This photograph shows the difference between a Pinto horse and a Leopard Appaloosa. The Pinto is on the left, the Appaloosa on the right. Photo credit: Jean-Pol Grandmont
This photograph shows the difference between a Pinto horse and a Leopard Appaloosa. The Pinto is on the left, the Appaloosa on the right. Photo credit: Jean-Pol Grandmont

Recognized spotting patterns of Appaloosas include the following: Image File history File linksMetadata Size of this preview: 800 × 600 pixel Image in higher resolution (2272 × 1704 pixel, file size: 1. ... Image File history File linksMetadata Size of this preview: 800 × 600 pixel Image in higher resolution (2272 × 1704 pixel, file size: 1. ... Pinto is a horse coloring that consists of large patches of white and another color. ...

  • BLANKET - white over the hip that may extend from the tail to the base of the neck. The spots inside the blanket (if present) are the same color as the horse's base coat.
  • LEOPARD - A horse whose Appaloosa white patterning is exhibited to an extreme with base colored spots of various sizes covering most of its body .
  • FEW SPOT LEOPARD - This is a horse whose base color is nearly obscured by its Appaloosa white patterning covering up to 90% of its body. Horse may exhibit patches of color on the heads, knees, elbows, flanks (called "varnish marks"). Some may have as few as only one or two spots.
  • SNOWFLAKE A horses with white spots, flecks, on a dark body. Typically the white spots increase in number and size as the horse ages.
  • VARNISH - dark points (legs and head) and some spots or roaning over a light body. May occur in conjunction with another spotting style and change with age. Often starts out as a solid colored horse that gets more white as it ages, but is not a gray.
  • FROST - similar to varnish but the white hairs are limited to the back, loins, and neck. May occur in conjunction with another spotting style and change with age. Often starts out as a solid colored horse that gets more white as it ages.

Gray is a coat color of horses, consisting of black skin, a white to dark gray coat, and a mane the same color or darker than the body coat. ...

Genetics

Genetic studies by Sponenberg and other researchers suggest that Appaloosa color patterns occur when at least one parent carries the "Lp" gene.[18] While there is currently no DNA test for the gene, it is believed that it is located on a single autosomal dominant locus, and may possibly be a gene-complex rather than a single gene.[19] It should be noted that not every horse with the Lp gene exhibits hair coat spotting. However, even some solid individuals will exhibit characteristics such as vertically striped hooves, white sclera of the eye, or mottled skin around the eyes, lips, and genitalia.[20] There are currently two theories of equine coat color genetics: Dr. Ann Bowlings and Dr. Phillip Sponenbergs. ... The structure of part of a DNA double helix Deoxyribonucleic acid, or DNA, is a nucleic acid molecule that contains the genetic instructions used in the development and functioning of all known living organisms. ... An autosome is a non-sex chromosome. ... In genetics, the term dominant gene refers to the allele that causes a phenotype that is seen in a heterozygous genotype. ... Schematic diagram of the human eye. ...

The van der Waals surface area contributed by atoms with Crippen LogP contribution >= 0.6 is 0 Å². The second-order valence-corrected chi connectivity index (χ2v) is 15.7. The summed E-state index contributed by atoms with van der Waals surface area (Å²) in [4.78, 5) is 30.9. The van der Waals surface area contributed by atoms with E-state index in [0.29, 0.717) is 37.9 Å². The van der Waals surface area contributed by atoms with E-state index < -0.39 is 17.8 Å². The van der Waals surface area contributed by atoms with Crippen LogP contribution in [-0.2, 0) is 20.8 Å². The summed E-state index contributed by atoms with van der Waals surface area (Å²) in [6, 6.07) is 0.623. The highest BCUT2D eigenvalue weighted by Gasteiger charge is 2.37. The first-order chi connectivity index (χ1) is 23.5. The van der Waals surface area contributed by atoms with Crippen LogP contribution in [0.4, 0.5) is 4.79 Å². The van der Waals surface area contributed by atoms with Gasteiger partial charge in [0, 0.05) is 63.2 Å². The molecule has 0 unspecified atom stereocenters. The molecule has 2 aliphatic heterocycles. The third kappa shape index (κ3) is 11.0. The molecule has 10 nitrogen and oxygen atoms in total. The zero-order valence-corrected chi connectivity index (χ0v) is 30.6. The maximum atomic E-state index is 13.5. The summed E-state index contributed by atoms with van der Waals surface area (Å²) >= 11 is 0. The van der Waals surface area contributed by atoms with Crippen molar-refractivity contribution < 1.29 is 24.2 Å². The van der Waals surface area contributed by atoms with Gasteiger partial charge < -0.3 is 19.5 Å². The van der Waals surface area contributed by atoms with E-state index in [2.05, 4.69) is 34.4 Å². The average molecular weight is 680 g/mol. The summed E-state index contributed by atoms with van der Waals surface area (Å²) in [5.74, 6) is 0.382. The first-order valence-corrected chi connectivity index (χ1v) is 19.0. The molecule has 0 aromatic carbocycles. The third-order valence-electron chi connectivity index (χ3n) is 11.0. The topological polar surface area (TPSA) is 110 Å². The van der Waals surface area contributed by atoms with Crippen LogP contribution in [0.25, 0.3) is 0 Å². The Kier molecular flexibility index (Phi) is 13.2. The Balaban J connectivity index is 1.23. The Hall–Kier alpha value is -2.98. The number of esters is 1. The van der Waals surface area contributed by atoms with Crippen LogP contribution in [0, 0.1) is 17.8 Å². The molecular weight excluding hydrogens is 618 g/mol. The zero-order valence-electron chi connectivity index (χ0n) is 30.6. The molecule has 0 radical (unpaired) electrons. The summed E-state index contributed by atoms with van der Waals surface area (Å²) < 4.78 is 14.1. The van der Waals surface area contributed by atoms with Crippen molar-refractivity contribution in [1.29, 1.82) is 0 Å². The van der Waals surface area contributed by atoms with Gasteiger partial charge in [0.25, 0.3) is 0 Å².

Sometimes, Appaloosas may also exhibit sabino or pinto type markings, but these are not desirable and are discouraged by the ApHC registration rules. The Appaloosa Project, a genetic study group, has also done extensive research on the interactions of Appaloosa and pinto genes and how they affect each other.[21] The genes that create these different patterns can all be present in the same horse. However, because pinto genes, particularly the overo pattern, may "cover-up" or obscure Appaloosa patterns, pinto breeding is discouraged by the ApHC, which will deny registration to some horses if they have excessive white markings.[22] This Clydesdale horse has classic Sabino belly spots, white above its hocks, a chin spot and wide white facial markings. ... Pinto is a horse coloring that consists of large patches of white and another color. ... This stylistic schematic diagram shows a gene in relation to the double helix structure of DNA and to a chromosome (right). ... Overo is the name of a coloration pattern in American Paint Horses in which the horses head is bald or nealy bald. ...


Registration